FWIW, here is a normal quantile plot of the differences. (I still don't understand why there are only 9 points on the OP's quantile plots.)

enter image description here

A t-test yields a P-value of 0.0059 for a two-sided test. A one-tailed test could be done too. What seems more interesting, more useful, and more robust is a bootstrap confidence interval for the difference of means:

. estat bootstrap, all

Bootstrap results                               Number of obs     =         12
                                                Replications      =       1000

      Command: summarize diff, meanonly
        _bs_1: r(mean)

------------------------------------------------------------------------------
             |    Observed               Bootstrap
             | coefficient       Bias    std. err.  [95% conf. interval]
-------------+----------------------------------------------------------------
       _bs_1 |   2.1666667   .0081667   .59729582    .9959884   3.337345   (N)
             |                                       1.083333   3.416667   (P)
             |                                              1   3.333333  (BC)
------------------------------------------------------------------------------
Key:  N: Normal
      P: Percentile
     BC: Bias-corrected

A simple take-away is that most people improved, consistently with those results with a mean improvement of about 2.2 and 95% confidence interval from 1.0 to 3.3 or from 1.1 to 3.4, depending on what you choose.

Here is a plot of (post MINUS pre) versus pre. Some people might prefer a graph versus (pre PLUS post) / 2. There is a hint of a regression effect with bigger improvements from worse scores first time around.

enter image description here

All that said, this is a tiny sample and should not be over-interpreted.

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  • $\begingroup$ You need to defend your assignment, not me. The most powerful argument to me is that t-test, confidence interval, descriptive statistics and graph indications are all consistent. I suspect the Wilcoxon test is consistent, but it's really about quite a different question and not about comparing means at all. $\endgroup$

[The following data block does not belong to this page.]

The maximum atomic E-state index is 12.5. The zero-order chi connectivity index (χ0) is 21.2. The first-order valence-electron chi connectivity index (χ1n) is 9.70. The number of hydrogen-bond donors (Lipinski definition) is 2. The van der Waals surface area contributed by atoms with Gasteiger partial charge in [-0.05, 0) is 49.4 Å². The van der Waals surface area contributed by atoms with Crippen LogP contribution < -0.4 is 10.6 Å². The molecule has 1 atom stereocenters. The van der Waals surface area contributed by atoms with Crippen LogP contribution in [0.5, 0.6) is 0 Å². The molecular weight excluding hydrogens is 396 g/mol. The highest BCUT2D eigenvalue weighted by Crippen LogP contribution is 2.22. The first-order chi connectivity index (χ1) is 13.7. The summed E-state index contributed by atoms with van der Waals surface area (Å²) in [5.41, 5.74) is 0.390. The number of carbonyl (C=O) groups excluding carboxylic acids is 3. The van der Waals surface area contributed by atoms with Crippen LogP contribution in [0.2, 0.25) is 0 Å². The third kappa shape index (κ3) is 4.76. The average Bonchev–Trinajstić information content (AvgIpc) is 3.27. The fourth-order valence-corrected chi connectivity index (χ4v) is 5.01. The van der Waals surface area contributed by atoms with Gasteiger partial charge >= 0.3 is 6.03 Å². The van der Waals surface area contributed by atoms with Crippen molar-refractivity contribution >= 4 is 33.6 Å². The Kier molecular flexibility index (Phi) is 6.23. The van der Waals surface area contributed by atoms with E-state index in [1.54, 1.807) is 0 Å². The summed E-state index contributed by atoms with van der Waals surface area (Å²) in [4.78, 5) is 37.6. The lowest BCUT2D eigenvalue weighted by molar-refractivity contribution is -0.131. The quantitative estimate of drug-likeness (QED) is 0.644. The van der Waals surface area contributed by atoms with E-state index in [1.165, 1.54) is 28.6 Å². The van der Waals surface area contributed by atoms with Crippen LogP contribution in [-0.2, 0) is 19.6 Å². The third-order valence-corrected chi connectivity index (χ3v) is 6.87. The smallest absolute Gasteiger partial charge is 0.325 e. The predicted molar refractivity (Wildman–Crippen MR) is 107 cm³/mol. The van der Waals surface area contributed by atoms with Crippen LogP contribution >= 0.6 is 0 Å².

– Nick Cox
    Dec 5, 2023 at 21:32
  • $\begingroup$ Of course. I appreciate your guidance, and will go through/re-assess the same steps to gain a clearer perspective. As you mentioned earlier, I might have been overly fixated on what was taught as the 'normality assumption.' That’s because, I was initially advised to perform a Wilcoxon test due to concerns about the data not having a normal distribution. $\endgroup$
    – jordanLeah
    Dec 6, 2023 at 9:04
  • $\begingroup$ One new question; If based on different perspectives performing a t-test is not accepted due to the “normality assumption”, what more I can do with Wilcoxon values? Could I still perform CI and regression to get into detail about student improvement? How do I do that? $\endgroup$
    – jordanLeah
    Dec 25, 2023 at 13:42
  • $\begingroup$ Looks like the same question to me. I don’t have a different answer. $\endgroup$
    – Nick Cox
    Dec 25, 2023 at 17:08
  • $\begingroup$ I meant to say I can’t perform a t-test because it’s not accepted, could I still report CI and regression with Wilcoxon? And, I perform them on both scores right? – $\endgroup$
    – jordanLeah
    Dec 27, 2023 at 6:07